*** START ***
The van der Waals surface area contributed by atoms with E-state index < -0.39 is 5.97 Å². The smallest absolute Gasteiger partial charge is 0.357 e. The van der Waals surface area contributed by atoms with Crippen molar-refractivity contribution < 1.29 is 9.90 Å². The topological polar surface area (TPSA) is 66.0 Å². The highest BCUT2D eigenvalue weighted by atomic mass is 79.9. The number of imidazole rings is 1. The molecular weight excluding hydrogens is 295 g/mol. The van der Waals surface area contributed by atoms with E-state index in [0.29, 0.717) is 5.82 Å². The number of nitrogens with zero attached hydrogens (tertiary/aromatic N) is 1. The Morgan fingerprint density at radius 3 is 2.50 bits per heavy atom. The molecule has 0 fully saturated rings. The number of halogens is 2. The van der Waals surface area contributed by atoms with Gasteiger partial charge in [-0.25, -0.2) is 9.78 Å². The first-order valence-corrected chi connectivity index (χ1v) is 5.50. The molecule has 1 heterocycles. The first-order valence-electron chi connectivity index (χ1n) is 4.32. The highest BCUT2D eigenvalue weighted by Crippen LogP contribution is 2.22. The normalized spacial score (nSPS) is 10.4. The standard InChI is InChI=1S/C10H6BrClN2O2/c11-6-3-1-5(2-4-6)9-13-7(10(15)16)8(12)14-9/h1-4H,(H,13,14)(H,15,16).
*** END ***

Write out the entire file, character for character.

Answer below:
The van der Waals surface area contributed by atoms with E-state index < -0.39 is 5.97 Å². The smallest absolute Gasteiger partial charge is 0.357 e. The van der Waals surface area contributed by atoms with Crippen molar-refractivity contribution < 1.29 is 9.90 Å². The topological polar surface area (TPSA) is 66.0 Å². The highest BCUT2D eigenvalue weighted by atomic mass is 79.9. The number of imidazole rings is 1. The molecular weight excluding hydrogens is 295 g/mol. The van der Waals surface area contributed by atoms with E-state index in [0.29, 0.717) is 5.82 Å². The number of nitrogens with zero attached hydrogens (tertiary/aromatic N) is 1. The Morgan fingerprint density at radius 3 is 2.50 bits per heavy atom. The molecule has 0 fully saturated rings. The number of halogens is 2. The van der Waals surface area contributed by atoms with Gasteiger partial charge in [-0.25, -0.2) is 9.78 Å². The first-order valence-corrected chi connectivity index (χ1v) is 5.50. The molecule has 1 heterocycles. The first-order valence-electron chi connectivity index (χ1n) is 4.32. The highest BCUT2D eigenvalue weighted by Crippen LogP contribution is 2.22. The normalized spacial score (nSPS) is 10.4. The standard InChI is InChI=1S/C10H6BrClN2O2/c11-6-3-1-5(2-4-6)9-13-7(10(15)16)8(12)14-9/h1-4H,(H,13,14)(H,15,16).